Normal enzyme function of N-acetylglutamate synthetase (NAGS) deficiency is confined to the hepatic mitochondria and mediates the reaction acetyl-coenzyme A (CoA) + glutamate → N-acetylglutamate + CoA. As a mitochondrial reaction, each of the substrates is normally omnipresent. Acetyl-CoA is a cofactor in many mitochondrial reactions, and glutamate is the transamination product of α-ketoglutarate and alanine; α-ketoglutarate is produced by the Krebs cycle.
The normal function of N-acetylglutamate (NAG), the reaction product, is to act as an activator of carbamyl phosphate synthetase (CPS), which is also a mitochondrial enzyme. See the image below.
Compounds comprising the urea cycle are numbered sequentially, beginning with carbamyl phosphate (1). At this step, the first waste nitrogen is incorporated into the cycle; at this step, N-acetylglutamate exerts its regulatory control on the mediating enzyme, carbamyl phosphate synthetase (CPS). Compound 2 is citrulline, the product of condensation between carbamyl phosphate (1) and ornithine (8); the mediating enzyme is ornithine transcarbamylase. Compound 3 is aspartic acid, which is combined with citrulline to form argininosuccinic acid (ASA) (4); the reaction is mediated by ASA synthetase. Compound 5 is fumaric acid generated in the reaction that converts ASA to arginine (6), which is mediated by ASA lyase.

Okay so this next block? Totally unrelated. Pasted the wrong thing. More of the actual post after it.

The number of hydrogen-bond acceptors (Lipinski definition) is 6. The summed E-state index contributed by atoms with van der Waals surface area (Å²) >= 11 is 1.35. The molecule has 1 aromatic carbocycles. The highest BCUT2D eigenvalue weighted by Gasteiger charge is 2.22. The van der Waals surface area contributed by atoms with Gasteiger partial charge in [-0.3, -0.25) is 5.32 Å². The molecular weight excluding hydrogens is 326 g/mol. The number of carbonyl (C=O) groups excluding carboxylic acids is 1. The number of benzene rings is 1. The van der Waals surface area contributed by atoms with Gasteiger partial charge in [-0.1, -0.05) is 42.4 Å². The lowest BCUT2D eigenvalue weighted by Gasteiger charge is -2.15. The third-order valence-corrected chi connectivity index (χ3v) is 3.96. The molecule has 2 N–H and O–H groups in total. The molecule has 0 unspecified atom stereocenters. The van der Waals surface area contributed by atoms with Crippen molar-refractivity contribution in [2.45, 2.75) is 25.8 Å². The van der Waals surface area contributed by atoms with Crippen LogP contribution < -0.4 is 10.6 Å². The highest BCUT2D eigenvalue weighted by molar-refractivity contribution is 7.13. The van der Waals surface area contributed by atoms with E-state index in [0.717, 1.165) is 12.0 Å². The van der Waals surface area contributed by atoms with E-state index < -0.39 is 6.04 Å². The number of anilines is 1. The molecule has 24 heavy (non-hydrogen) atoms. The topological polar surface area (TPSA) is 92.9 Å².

The activation process requires physical binding of NAG to the CPS enzyme, in turn, causing the inactive form of CPS to convert to an active state. Thus, CPS activity is regulated by the relationship of available NAG to inactive CPS enzyme protein.
The biochemical effect of NAGS deficiency is an inability to form adequate NAG; this results in failure to activate the enzyme responsible for the reaction NH4+ + CO2 + ATP → H2 N-CO-PO32- + ADP, which is the entry step into the urea cycle (see Carbamyl Phosphate Synthetase Deficiency).
Clinical signs and symptoms of NAGS deficiency occur when ammonia fails to fix into carbamoyl phosphate (CP) effectively, thus disabling the urea cycle. This leads to accumulation of alanine and glutamine (transamination products of pyruvate and glutamate, respectively) and, finally, of ammonia. The condition is progressive without intervention.